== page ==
Time to Change has some videos for talking with friends about mental illness. When we tell our friends, they may have a lot of questions. It might help to have some links to websites to point them in the direction to help understand them. It may sound overwhelming but it’s okay to take our time to answer any questions. It’s also fair to say that we don’t have the answers right now.
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To our doctor, it may seem like they don’t understand us or take us seriously. We can try to come back to them again after thinking of another way to explain. We might even try to write it down, to see if we can help them understand. Alternatively, we may try a different GP at the practice.
Friends and family members may react in ways that we find difficult to cope with. They may say things that hurt or disagree with us. Sometimes, it comes from a place of fear – they don’t know how to help us. Some of those we talk to may have preconceived notions of what depression is.
Directing them to web links or videos that explain our features will help them understand. Our free ‘Helping someone with depression’ guide may also help. Some caregivers may want to explore online support groups. Hopefully these things will help remove the stigma and fear that may arise.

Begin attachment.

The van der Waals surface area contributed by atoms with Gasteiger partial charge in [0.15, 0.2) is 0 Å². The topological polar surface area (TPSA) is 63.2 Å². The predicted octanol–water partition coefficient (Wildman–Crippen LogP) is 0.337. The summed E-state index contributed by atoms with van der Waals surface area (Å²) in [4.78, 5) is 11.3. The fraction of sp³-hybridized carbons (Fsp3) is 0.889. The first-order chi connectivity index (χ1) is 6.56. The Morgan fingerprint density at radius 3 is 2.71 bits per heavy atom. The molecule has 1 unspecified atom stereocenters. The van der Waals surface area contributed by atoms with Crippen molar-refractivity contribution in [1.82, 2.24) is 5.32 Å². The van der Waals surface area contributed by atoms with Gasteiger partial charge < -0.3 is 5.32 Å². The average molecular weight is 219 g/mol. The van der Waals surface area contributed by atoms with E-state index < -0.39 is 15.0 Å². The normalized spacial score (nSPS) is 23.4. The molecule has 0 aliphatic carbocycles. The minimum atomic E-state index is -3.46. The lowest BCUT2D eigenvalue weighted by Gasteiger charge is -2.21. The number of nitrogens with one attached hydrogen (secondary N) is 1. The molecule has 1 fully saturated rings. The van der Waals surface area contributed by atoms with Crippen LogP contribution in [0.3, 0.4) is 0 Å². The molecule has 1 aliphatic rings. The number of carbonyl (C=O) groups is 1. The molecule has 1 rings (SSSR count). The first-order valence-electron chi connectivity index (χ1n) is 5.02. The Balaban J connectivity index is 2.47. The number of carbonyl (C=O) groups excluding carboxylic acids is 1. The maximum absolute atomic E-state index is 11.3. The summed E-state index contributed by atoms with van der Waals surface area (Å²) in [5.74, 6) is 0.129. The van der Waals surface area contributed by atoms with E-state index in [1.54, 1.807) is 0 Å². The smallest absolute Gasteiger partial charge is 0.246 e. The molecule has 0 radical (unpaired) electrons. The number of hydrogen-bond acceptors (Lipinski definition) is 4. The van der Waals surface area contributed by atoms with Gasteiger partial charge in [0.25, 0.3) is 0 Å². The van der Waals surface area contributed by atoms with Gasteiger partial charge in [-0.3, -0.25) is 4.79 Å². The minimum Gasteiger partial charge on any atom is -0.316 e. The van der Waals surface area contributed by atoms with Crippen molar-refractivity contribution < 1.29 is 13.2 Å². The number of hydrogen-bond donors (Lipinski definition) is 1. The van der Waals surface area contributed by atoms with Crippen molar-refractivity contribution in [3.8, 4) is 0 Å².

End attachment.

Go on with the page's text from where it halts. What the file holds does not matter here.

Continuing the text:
Sometimes we feel like we have to ‘just get on with things’ or ‘work’. We don’t want to burden others and put too much stigma on ourselves. We say things to ourselves that we would never dream of saying to others. If a friend is struggling, we want to help him. Our loved ones also want to help us.
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We shouldn’t feel ashamed about reaching out for depression help. For many of us, this may be the most powerful thing we do.
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Download the printable PDF version of the Four Things to Know About Depression and the Elderly Infographic (PDF, 821K).
Depression is more than feeling sad or blue. It is a serious mental disorder that affects many elderly people and requires treatment. Learn more about depression and when it’s time to talk to a doctor.
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How To Get Your Depressed Partner To Seek Help.
However, clinical depression is more than just feeling sad or blue. It is a serious condition that affects many elderly people and requires treatment.
Signs and symptoms of depression vary from person to person.